Inventing the future of security means to identify and understand the new risks and continuously innovate to mitigate them. The core of SAP Research’s mission is to anticipate both evolutionary and disruptive developments in technology and business, to assess their security and privacy impact and to design and prototype novel security and privacy solutions that unlock new business opportunities. Based on solid scientific foundations, we aim at advancing the state of the art for the benefit of SAP and its customers.
Looking back: how mobile security evolved to IoT and edge security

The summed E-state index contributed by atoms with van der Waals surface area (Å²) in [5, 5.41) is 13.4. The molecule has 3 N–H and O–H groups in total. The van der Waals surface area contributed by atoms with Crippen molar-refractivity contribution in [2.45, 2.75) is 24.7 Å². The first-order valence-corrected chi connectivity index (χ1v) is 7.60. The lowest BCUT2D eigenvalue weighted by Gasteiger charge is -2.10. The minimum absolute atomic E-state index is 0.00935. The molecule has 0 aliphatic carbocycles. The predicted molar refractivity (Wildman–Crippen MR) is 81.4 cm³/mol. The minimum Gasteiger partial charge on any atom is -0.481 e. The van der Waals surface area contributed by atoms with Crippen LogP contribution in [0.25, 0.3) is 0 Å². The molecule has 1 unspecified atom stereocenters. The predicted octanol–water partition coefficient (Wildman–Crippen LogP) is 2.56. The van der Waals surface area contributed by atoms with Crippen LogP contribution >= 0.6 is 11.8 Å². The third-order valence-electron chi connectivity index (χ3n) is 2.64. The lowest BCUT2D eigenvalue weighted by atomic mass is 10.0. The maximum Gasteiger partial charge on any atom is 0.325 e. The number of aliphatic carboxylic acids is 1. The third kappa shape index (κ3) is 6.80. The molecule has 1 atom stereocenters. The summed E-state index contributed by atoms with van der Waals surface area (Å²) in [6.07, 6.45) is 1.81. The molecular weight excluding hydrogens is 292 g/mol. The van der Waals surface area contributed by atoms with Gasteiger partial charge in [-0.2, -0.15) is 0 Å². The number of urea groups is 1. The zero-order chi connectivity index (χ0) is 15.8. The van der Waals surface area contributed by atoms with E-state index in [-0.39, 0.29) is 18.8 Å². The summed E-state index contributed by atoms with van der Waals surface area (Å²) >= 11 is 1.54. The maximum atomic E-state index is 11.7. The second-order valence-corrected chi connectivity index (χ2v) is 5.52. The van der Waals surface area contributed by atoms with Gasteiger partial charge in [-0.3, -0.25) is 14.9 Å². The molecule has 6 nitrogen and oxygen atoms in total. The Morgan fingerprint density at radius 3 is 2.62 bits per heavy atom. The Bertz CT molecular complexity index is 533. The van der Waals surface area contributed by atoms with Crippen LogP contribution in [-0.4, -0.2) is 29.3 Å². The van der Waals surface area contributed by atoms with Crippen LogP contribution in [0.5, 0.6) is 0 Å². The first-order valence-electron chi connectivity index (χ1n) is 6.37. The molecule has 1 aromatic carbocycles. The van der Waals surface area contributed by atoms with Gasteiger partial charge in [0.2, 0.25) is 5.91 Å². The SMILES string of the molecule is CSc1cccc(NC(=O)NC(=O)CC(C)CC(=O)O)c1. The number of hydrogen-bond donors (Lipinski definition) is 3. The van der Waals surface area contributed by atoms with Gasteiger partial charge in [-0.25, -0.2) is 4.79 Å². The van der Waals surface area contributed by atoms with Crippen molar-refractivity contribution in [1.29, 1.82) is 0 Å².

The history of what started as mobile security research at SAP reflects the influence factors over time. In the early and mid-2000s, mobility largely meant connectivity, with security requirements focusing on authentication and the confidentiality and integrity of data transmission. This focus didn't change much with the integration of communicating sensors in application scenarios, but they introduced challenges of scale ("billions of devices") and required to cope with their limited computational and storage capabilities asking for the design of specific light-weight security protocols. Sensor integration offered new opportunities for application scenarios, for instance, in distributed supply chains. Equipping products or warehouses with sensors allowed to monitor goods and optimize supply chains by sharing data. New security protocols needed to be designed to meet new requirements on distributed supply chain integrity and access control to sensor data.